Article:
UBE’s Vogue Academy puts the power in the pose

RICH LOPEZ | Staff writer

Strike a pose; there’s nothing to it. At least, that’s the intention every Friday night at United Black Ellument’s Vogue Academy. The weekly class held at Resource Center teaches the fundamentals of vogueing, but it has also become a place for community — proving the power of dance and expression.

United Black Ellument is a program at the Center geared toward empowering young, Black, same-gender-loving men. Director Jalenzski Brown oversees the happenings for UBE, including the academy.

“There would be no academy without Jalenzski,” said Cedrick Johnson, who goes by Jrock.

In turn, there wouldn’t be the academy without Jrock. He serves as the founder of today’s iteration of Vogue Academy and volunteers with Resource Center to teach his weekly students. He also founded the ballroom kiki scene that stems from the academy.

Brown and Johnson host the classes, but their impact goes well beyond the RC doors.

“The most important part of all this is having fun and serving that self-expression,” JRock said. “When we started to formalize it, it grew into this big thing.”

A quick history

The ballroom scene — or ball culture — is a queer subculture started in New York City by Black and Latino communities. The scene was created as an alternative to the drag pageants happening in the 1970s. Today, drag queen Crystal LaBeija is often credited with founding ballroom culture some 50 years ago.

“The House of LaBeija was created as an opposition to the racism that was happening in drag pageants at that time,” said Jrock, whose full ballroom name is Jrock Juicy Couture Ebony.

Houses are found families that compete in balls but also serve as a support system for their members. Houses are led by “mothers” and “fathers.”

Academy origins

“UBE was hosting ‘Get Your Life’ ballroom practice back in 2014,” Brown said. “It started as a monthly thing until JRock came in and reimagined it entirely.”

Back then, the ballroom kids would have a time and place to come out and practice. JRock described it as a time of fellowship and a way for the participants to find their tribe.

But Jrock saw a bigger potential.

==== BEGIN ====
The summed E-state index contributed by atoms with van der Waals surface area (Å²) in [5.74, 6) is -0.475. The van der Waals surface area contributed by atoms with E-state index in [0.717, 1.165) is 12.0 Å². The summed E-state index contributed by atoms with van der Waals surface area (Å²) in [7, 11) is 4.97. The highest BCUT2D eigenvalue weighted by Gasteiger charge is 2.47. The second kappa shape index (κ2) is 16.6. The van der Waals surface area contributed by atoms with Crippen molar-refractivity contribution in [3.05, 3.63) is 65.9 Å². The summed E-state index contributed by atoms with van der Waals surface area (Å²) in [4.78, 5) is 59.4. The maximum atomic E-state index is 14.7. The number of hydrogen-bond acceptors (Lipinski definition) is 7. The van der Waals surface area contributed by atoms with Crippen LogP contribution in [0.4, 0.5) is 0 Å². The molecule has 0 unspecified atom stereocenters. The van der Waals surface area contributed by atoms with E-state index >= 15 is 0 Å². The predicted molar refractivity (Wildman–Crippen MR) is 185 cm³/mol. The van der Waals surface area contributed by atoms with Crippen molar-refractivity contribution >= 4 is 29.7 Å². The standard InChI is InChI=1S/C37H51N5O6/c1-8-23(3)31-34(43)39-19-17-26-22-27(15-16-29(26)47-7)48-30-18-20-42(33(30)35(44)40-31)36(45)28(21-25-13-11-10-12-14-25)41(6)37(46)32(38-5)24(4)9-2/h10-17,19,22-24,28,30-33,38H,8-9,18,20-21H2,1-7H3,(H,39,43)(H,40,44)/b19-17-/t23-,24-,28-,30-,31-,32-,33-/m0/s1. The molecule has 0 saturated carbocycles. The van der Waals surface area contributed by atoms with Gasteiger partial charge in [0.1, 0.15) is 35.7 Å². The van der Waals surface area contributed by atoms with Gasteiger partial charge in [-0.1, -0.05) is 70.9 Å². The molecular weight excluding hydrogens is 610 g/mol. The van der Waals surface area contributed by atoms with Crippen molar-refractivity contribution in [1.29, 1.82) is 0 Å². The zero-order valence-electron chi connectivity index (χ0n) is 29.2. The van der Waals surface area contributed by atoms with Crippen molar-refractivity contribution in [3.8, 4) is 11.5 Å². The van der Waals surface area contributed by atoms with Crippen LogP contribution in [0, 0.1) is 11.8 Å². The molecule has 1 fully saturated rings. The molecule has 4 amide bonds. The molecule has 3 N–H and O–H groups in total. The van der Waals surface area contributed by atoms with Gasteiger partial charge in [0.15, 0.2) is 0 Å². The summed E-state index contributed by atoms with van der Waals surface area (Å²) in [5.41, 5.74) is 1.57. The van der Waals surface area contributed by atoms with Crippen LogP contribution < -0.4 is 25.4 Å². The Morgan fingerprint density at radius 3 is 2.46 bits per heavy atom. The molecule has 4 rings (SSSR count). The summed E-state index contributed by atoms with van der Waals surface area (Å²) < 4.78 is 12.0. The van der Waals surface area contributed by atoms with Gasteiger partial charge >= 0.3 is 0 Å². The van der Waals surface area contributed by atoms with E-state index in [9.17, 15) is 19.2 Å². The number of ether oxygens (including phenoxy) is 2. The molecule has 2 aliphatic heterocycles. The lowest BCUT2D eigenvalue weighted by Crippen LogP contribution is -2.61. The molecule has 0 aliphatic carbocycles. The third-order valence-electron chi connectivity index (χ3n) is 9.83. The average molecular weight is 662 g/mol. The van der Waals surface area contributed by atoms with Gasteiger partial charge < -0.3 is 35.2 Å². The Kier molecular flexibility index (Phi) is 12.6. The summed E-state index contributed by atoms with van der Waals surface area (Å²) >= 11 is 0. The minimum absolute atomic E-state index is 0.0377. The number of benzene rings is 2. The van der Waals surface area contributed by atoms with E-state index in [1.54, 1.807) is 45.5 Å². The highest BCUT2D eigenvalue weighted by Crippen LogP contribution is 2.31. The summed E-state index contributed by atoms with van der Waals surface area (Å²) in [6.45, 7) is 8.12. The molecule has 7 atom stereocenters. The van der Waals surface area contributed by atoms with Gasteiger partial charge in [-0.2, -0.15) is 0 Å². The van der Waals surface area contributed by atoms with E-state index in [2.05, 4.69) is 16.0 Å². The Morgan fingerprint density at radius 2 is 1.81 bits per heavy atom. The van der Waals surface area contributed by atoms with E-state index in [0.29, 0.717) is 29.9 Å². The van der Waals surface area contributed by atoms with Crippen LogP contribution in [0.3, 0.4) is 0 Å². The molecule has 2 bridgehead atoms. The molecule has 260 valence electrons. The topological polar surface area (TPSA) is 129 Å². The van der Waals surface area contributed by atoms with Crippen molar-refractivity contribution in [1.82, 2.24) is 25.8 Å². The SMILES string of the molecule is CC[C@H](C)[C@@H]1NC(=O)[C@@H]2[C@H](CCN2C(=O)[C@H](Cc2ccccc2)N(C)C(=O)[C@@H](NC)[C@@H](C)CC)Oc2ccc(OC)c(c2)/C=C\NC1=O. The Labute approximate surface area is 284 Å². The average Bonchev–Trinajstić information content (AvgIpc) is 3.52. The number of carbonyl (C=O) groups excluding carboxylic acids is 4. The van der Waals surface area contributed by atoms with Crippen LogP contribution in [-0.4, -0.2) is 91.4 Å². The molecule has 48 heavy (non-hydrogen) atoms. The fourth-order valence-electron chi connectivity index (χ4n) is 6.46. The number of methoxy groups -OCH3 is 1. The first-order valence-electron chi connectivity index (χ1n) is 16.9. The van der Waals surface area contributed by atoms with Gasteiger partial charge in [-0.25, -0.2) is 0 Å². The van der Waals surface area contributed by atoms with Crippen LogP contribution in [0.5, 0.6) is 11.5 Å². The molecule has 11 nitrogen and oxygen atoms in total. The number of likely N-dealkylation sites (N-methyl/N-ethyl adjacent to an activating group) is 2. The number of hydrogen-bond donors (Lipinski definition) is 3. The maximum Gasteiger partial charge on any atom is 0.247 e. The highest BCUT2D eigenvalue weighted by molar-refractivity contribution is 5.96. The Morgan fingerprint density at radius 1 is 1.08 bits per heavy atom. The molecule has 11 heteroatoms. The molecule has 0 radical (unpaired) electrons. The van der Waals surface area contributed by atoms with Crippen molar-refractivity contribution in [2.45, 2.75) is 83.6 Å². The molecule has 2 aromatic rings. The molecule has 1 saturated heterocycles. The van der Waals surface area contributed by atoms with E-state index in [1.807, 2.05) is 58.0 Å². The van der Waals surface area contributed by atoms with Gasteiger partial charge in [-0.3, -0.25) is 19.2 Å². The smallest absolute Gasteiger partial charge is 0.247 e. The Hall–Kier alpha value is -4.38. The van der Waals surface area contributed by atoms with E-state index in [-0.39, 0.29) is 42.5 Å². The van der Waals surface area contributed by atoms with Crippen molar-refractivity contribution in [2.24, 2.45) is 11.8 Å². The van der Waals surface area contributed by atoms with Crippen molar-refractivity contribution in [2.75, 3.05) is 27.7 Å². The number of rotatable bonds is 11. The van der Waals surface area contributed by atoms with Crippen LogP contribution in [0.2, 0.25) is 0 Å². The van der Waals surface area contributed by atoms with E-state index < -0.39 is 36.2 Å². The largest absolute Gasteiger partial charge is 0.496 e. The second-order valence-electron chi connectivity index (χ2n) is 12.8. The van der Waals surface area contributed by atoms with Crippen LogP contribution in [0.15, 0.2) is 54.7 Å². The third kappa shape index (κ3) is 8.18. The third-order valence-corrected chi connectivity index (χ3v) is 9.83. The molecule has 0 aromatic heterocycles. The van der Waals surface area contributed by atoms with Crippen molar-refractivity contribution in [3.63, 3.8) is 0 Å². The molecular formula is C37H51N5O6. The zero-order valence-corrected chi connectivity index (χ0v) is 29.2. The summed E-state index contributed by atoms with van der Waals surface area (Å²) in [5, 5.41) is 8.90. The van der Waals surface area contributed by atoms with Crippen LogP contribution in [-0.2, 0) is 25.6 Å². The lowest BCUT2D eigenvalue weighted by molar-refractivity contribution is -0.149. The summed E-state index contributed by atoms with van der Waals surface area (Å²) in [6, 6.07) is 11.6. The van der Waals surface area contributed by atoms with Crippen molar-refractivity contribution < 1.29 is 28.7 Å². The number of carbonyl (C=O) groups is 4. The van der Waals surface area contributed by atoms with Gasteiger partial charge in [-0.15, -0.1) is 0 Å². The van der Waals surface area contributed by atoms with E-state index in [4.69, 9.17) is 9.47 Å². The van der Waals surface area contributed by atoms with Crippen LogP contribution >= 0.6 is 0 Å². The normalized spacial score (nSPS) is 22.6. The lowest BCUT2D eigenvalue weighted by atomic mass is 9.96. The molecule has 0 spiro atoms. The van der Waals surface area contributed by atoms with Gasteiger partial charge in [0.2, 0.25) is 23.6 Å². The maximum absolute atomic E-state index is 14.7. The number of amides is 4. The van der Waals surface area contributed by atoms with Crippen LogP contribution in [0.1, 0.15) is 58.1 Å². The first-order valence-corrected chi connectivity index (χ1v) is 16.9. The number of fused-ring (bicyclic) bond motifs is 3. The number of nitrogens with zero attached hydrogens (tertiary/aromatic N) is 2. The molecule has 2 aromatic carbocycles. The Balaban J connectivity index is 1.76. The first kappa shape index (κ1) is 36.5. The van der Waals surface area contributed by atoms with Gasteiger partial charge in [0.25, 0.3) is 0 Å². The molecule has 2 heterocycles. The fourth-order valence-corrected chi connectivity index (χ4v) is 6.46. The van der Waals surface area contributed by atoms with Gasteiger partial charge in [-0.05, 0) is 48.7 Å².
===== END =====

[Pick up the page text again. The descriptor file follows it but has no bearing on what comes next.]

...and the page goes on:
“Once I came along, I declared that I was going to have a ball,” he said. “We were gonna have a mainstream ballroom called Girls Just Wanna Have Fun. I got there in May 2016, and we were gonna have the ball in June. So we had four weeks to get ready for it.”

The ball came and went, but the students kept coming back for more.

At that time, UBE was based in Deep Ellum.

“We had the space for it, and since they were coming in weekly, we called it Vogue Academy and started structuring it since it was becoming a weekly thing,” JRock said. “The other founder of the academy is Boss Lady Jakai Agacii.”


Basic ballroom glossary


Ballroom culture has its own language which has permeated its way into mainstream culture. Shows like Pose, RuPaul’s Drag Race and Legendary have brought those terms into the light. So what do they mean? Here’s a primer of a few basic ballroom terms.
• Ballroom: Emerging from the Harlem Renaissance, this is the umbrella term for the culture and scene, whereas, balls are the serious formal competitions among the houses.
• 007: A free agent in ballroom who is not part of a house.
• Kiki: A competition with less serious stakes. According to Jrock Juicy Couture Ebony, kikis function for newer or younger ballroom artists or “children” bringing in new styles to the scene before hitting the actual ballroom runways.
• House: Formed within the community, a house serves as a found family and support system led by a mother or father. Often, the house supports young adults starting in the scene but also needing resources for daily life.
• Icon: A revered classification that surpasses legendary status.
• Legend: A winner of multiple trophies with an extensive ballroom history, a veteran of the scene.
• Walk: To enter a ballroom category


Deep in vogue